But no, believing these things, giving them some measure of substance through optimism of their eventuality wouldn't sound sufficiently sophisticated in its pessimism. How could one say this stuff and maintain a fashionably jaded attitude? He might look too much the fool in his optimism, never mind all human history proving that optimism worthy of belief.

Tragedy abounds within the daily weave of us humans, but it is a shadow compared to the happiness and innovation that is also there. The general whole of our history, from the primitive origins we came into, to where we are now has been anything but tragic in its enormous leaps forward and upward.

The singularity is the

The Singularity is the atheist's heaven.

And yes, forestalling death for a few billion years would make human life a good deal less tragic for a substantial interlude.

If we don't wind up being

If we don't wind up being godlike and able to live for all forever within a few billion years anyways, then I'd say that your use of substantial is one motherfucker of an understatement. I'll happily settle for it!

The universe starts as masses

The universe starts as masses of simple elements like hydrogen and helium. It grows in complexity to form heavier elements which combine to form clouds of ever more complex chemicals. The heavy elements coalesce together forming a mass of rock that grows in complexity. It becomes a place for more complexity where incredibly complex chemical reactions slowly become the metabolisms of living cells. They grow over billions of years on that dangerous, deadly rock to become multi-cellular, and eventually to evolve into creatures with mouths and simple nervous systems. Those creature grow in complexity amidst the dangerous, cold, cruel, brutal process of natural selection.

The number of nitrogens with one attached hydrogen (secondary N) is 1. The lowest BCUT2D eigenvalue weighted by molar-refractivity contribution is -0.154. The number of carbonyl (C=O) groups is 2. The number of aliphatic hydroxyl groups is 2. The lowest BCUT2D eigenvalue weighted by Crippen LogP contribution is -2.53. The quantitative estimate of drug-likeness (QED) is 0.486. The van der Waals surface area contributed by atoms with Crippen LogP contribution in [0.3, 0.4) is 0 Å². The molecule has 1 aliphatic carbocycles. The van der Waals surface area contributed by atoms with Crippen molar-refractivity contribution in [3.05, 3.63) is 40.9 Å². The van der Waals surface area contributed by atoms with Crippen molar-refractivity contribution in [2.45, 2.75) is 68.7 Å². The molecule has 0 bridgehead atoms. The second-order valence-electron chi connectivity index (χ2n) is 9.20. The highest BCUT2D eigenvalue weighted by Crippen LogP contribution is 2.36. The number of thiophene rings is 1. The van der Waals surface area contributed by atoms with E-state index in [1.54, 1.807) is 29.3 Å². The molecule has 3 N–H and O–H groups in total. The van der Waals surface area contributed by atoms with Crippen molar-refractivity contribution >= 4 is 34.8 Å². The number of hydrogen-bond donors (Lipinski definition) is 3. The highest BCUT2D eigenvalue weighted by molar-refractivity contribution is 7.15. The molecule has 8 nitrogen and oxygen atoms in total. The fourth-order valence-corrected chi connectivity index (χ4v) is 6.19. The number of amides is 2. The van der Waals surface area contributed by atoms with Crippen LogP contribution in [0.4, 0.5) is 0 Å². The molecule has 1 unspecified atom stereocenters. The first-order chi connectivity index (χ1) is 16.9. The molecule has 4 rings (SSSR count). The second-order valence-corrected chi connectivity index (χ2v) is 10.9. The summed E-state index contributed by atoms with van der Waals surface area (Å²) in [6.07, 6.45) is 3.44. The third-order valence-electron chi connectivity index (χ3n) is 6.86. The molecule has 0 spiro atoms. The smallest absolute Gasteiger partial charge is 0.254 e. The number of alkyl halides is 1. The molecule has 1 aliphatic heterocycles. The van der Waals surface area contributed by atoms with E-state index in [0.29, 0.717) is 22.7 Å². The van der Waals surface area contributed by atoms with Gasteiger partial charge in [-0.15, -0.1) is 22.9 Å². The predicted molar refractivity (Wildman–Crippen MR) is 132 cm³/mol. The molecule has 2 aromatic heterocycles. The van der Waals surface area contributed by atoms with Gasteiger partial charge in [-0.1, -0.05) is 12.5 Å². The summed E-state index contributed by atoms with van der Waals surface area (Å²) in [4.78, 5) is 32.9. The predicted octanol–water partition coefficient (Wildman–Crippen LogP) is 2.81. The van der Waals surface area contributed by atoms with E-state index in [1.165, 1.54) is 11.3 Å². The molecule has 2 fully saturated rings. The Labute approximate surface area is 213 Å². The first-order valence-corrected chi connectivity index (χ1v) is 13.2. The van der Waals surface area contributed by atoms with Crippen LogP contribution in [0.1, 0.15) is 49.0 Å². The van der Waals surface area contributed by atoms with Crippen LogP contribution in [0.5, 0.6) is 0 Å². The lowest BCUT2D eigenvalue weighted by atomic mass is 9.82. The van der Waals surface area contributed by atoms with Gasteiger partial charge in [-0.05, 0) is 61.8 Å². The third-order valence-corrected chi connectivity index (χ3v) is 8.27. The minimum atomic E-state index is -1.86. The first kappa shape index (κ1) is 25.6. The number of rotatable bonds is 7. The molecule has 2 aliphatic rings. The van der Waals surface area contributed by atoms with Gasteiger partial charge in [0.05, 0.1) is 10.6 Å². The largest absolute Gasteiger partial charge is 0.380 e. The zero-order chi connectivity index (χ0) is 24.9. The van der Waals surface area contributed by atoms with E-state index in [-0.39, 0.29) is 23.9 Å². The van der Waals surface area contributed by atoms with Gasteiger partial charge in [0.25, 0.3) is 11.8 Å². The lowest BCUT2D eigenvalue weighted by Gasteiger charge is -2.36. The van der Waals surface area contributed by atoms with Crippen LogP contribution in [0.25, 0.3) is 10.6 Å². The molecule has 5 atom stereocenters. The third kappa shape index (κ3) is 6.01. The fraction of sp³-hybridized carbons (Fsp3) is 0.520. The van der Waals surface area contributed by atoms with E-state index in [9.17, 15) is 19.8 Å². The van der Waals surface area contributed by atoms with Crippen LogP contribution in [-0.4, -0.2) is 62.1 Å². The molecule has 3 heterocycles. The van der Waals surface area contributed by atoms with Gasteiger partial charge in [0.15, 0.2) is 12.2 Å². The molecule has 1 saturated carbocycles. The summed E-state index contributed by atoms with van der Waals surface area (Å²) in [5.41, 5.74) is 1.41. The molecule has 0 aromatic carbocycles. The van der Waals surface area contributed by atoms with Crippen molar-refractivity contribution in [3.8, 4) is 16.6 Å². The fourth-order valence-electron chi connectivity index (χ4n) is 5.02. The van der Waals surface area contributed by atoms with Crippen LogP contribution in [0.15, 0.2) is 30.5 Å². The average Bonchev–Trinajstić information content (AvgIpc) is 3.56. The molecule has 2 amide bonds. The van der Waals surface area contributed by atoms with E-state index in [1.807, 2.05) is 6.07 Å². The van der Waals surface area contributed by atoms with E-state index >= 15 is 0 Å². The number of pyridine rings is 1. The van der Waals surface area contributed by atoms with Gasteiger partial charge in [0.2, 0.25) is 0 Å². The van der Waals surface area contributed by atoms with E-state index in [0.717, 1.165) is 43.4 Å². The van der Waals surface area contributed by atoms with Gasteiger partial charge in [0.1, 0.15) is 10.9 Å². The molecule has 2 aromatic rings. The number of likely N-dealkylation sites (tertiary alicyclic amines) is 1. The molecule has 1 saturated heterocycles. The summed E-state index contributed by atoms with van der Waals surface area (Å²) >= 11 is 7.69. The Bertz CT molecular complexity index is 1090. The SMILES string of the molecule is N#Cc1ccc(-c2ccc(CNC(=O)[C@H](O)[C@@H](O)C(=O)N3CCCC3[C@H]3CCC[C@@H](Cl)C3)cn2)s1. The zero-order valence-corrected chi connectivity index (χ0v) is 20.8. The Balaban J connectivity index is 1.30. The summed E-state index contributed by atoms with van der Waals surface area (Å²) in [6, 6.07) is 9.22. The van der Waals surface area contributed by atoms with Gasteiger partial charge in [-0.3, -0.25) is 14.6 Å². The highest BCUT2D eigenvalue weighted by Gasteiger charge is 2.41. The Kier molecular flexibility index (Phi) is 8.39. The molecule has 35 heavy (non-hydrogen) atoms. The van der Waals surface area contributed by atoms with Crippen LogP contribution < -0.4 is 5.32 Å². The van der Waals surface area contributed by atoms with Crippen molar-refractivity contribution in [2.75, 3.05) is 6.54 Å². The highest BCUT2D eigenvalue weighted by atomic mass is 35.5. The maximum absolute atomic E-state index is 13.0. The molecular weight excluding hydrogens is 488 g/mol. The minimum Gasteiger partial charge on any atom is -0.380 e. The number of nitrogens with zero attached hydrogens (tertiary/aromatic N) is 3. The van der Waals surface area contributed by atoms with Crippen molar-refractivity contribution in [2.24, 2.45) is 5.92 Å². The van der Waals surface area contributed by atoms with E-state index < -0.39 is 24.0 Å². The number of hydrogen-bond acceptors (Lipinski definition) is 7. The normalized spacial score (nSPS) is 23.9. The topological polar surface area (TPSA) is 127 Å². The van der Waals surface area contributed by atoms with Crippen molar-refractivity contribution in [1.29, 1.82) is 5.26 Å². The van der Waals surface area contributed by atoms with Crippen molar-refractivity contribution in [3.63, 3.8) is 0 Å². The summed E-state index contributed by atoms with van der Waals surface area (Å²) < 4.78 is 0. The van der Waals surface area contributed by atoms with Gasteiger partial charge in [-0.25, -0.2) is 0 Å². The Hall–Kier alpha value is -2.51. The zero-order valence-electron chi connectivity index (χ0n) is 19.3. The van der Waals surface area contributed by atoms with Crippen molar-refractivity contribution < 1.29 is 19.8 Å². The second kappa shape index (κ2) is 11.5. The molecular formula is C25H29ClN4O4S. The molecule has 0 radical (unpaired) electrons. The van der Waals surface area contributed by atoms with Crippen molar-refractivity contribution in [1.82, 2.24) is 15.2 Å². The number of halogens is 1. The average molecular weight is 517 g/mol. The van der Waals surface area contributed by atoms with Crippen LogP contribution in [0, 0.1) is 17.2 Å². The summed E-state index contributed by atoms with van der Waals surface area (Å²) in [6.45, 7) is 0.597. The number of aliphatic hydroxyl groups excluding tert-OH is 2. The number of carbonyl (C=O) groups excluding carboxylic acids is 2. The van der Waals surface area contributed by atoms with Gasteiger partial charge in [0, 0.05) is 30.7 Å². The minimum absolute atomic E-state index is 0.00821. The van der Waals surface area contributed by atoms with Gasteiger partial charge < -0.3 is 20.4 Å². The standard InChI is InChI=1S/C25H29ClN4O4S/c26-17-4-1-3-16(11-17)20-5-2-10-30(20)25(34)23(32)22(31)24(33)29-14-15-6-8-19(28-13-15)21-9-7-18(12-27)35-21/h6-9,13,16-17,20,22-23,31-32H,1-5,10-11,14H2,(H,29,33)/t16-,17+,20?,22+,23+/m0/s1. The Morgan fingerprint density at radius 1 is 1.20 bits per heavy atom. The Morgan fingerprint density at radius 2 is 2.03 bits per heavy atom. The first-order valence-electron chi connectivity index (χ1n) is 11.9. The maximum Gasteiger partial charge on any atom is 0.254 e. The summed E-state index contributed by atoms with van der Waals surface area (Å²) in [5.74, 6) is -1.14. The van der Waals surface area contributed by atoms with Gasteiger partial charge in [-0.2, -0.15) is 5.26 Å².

Skip ahead a billion years, and millions of catastrophic changes later comes creatures who start to notice the difference between warm and cold, cruel and kind. Amidst all the supposed cruelty arises creatures that can look back at the universe and all these processes, contemplate its nature, and then text each other regarding their own thoughts on the matter.

It is LAME to call that tragic. Sure the universe wasn't made for us, but we damn well were made for it.

If we are the product of a myriad of unlikely and improbable circumstances and events then it would seem that we are incredibly lucky, and I think some optimism is in order. If on the other hand intelligent life is a naturally arising phenomena in a universe whose very nature spawns ever increasing complexity, then damn I think some optimism is in order.

Regardless we need neither a messiah, nor a singularity to save us.

Reading economics can make you feel all warm inside

Agreed, this death stuff sucks. But as far as I've been told, this tragic world is the only game in town. Enjoy it as much as you can!

Being able to imagine a world better than the one we live in is not a bug, its a feature. Its how we take the world we are born into and start to adapt it to the one we want.

We call contentment or satisfaction that state of a human being which does not and cannot result in any action. Acting man is eager to substitute a more satisfactory state of affairs for a less satisfactory. His mind imagines conditions which suit him better, and his action aims at bringing about this desired state. The incentive that impels a man to act is always some uneasiness. A man perfectly content with the state of his affairs would have no incentive to change things. He would have neither wishes nor desires; he would be perfectly happy. He would not act; he would simply live free from care.

--Ludwig von Mises, Human Action, p. 13

Just make sure you don't fall into a trap of despair. Von Mises' next paragraph shows the problem with this:

But to make a man act, uneasiness and the image of a more satisfactory state alone are not sufficient. A third condition is required: the expectation that purposeful behavior has the power to remove or at least to alleviate the felt uneasiness. In the absence of this condition no action is feasible. Man must yield to the inevitable. He must submit to destiny.